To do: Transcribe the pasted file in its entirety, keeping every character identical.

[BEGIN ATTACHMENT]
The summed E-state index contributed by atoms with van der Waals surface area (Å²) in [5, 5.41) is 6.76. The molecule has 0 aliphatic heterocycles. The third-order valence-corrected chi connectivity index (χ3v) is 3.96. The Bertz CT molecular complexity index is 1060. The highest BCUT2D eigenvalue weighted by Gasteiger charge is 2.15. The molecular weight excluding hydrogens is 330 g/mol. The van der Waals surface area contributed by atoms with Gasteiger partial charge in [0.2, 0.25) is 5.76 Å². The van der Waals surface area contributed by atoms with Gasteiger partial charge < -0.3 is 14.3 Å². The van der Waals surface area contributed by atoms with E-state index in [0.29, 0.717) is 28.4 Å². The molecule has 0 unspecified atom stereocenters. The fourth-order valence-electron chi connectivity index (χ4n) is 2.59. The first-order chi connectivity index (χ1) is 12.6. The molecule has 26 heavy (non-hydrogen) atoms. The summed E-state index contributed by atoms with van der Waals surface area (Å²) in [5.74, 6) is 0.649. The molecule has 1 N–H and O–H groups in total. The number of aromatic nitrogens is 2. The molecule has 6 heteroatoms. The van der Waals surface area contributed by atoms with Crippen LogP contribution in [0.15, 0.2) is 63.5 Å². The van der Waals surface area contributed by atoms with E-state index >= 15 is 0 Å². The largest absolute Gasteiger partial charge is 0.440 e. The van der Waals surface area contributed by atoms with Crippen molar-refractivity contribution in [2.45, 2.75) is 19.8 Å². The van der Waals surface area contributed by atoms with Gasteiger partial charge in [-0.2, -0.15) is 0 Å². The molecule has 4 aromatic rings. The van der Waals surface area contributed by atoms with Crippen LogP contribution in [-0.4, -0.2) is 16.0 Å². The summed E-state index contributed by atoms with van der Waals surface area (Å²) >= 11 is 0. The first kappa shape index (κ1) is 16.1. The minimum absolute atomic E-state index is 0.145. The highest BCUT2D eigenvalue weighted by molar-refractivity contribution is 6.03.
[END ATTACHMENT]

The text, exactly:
The summed E-state index contributed by atoms with van der Waals surface area (Å²) in [5, 5.41) is 6.76. The molecule has 0 aliphatic heterocycles. The third-order valence-corrected chi connectivity index (χ3v) is 3.96. The Bertz CT molecular complexity index is 1060. The highest BCUT2D eigenvalue weighted by Gasteiger charge is 2.15. The molecular weight excluding hydrogens is 330 g/mol. The van der Waals surface area contributed by atoms with Gasteiger partial charge in [0.2, 0.25) is 5.76 Å². The van der Waals surface area contributed by atoms with Gasteiger partial charge < -0.3 is 14.3 Å². The van der Waals surface area contributed by atoms with E-state index in [0.29, 0.717) is 28.4 Å². The molecule has 0 unspecified atom stereocenters. The fourth-order valence-electron chi connectivity index (χ4n) is 2.59. The first-order chi connectivity index (χ1) is 12.6. The molecule has 26 heavy (non-hydrogen) atoms. The summed E-state index contributed by atoms with van der Waals surface area (Å²) in [5.74, 6) is 0.649. The molecule has 1 N–H and O–H groups in total. The number of aromatic nitrogens is 2. The molecule has 6 heteroatoms. The van der Waals surface area contributed by atoms with Crippen LogP contribution in [0.15, 0.2) is 63.5 Å². The van der Waals surface area contributed by atoms with E-state index >= 15 is 0 Å². The largest absolute Gasteiger partial charge is 0.440 e. The van der Waals surface area contributed by atoms with Crippen molar-refractivity contribution in [2.45, 2.75) is 19.8 Å². The van der Waals surface area contributed by atoms with Gasteiger partial charge in [-0.2, -0.15) is 0 Å². The molecule has 4 aromatic rings. The van der Waals surface area contributed by atoms with Crippen LogP contribution in [-0.4, -0.2) is 16.0 Å². The summed E-state index contributed by atoms with van der Waals surface area (Å²) >= 11 is 0. The first kappa shape index (κ1) is 16.1. The minimum absolute atomic E-state index is 0.145. The highest BCUT2D eigenvalue weighted by molar-refractivity contribution is 6.03.